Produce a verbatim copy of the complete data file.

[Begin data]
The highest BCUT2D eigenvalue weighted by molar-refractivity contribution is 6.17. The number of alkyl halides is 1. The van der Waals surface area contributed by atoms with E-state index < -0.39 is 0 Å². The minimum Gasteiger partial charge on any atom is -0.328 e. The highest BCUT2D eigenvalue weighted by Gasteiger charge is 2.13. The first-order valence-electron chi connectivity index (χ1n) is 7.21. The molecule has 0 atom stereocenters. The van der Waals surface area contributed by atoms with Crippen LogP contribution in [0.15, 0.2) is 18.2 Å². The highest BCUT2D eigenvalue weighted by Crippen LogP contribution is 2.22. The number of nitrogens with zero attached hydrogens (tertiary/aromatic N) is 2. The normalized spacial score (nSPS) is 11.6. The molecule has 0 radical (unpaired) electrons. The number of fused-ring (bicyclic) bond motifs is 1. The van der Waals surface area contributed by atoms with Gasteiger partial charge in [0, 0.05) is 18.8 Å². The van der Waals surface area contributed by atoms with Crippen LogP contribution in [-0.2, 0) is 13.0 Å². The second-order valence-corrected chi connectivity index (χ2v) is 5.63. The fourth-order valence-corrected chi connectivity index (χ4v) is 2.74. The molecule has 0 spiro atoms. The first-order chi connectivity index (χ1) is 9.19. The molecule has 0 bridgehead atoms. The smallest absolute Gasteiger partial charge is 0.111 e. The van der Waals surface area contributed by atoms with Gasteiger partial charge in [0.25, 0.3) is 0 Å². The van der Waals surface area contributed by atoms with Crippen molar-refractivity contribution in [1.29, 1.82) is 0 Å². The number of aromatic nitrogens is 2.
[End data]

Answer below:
The highest BCUT2D eigenvalue weighted by molar-refractivity contribution is 6.17. The number of alkyl halides is 1. The van der Waals surface area contributed by atoms with E-state index < -0.39 is 0 Å². The minimum Gasteiger partial charge on any atom is -0.328 e. The highest BCUT2D eigenvalue weighted by Gasteiger charge is 2.13. The first-order valence-electron chi connectivity index (χ1n) is 7.21. The molecule has 0 atom stereocenters. The van der Waals surface area contributed by atoms with Crippen LogP contribution in [0.15, 0.2) is 18.2 Å². The highest BCUT2D eigenvalue weighted by Crippen LogP contribution is 2.22. The number of nitrogens with zero attached hydrogens (tertiary/aromatic N) is 2. The normalized spacial score (nSPS) is 11.6. The molecule has 0 radical (unpaired) electrons. The number of fused-ring (bicyclic) bond motifs is 1. The van der Waals surface area contributed by atoms with Gasteiger partial charge in [0, 0.05) is 18.8 Å². The van der Waals surface area contributed by atoms with Crippen LogP contribution in [-0.2, 0) is 13.0 Å². The second-order valence-corrected chi connectivity index (χ2v) is 5.63. The fourth-order valence-corrected chi connectivity index (χ4v) is 2.74. The molecule has 0 spiro atoms. The first-order chi connectivity index (χ1) is 9.19. The molecule has 0 bridgehead atoms. The smallest absolute Gasteiger partial charge is 0.111 e. The van der Waals surface area contributed by atoms with Gasteiger partial charge in [0.25, 0.3) is 0 Å². The van der Waals surface area contributed by atoms with Crippen molar-refractivity contribution in [1.29, 1.82) is 0 Å². The number of aromatic nitrogens is 2.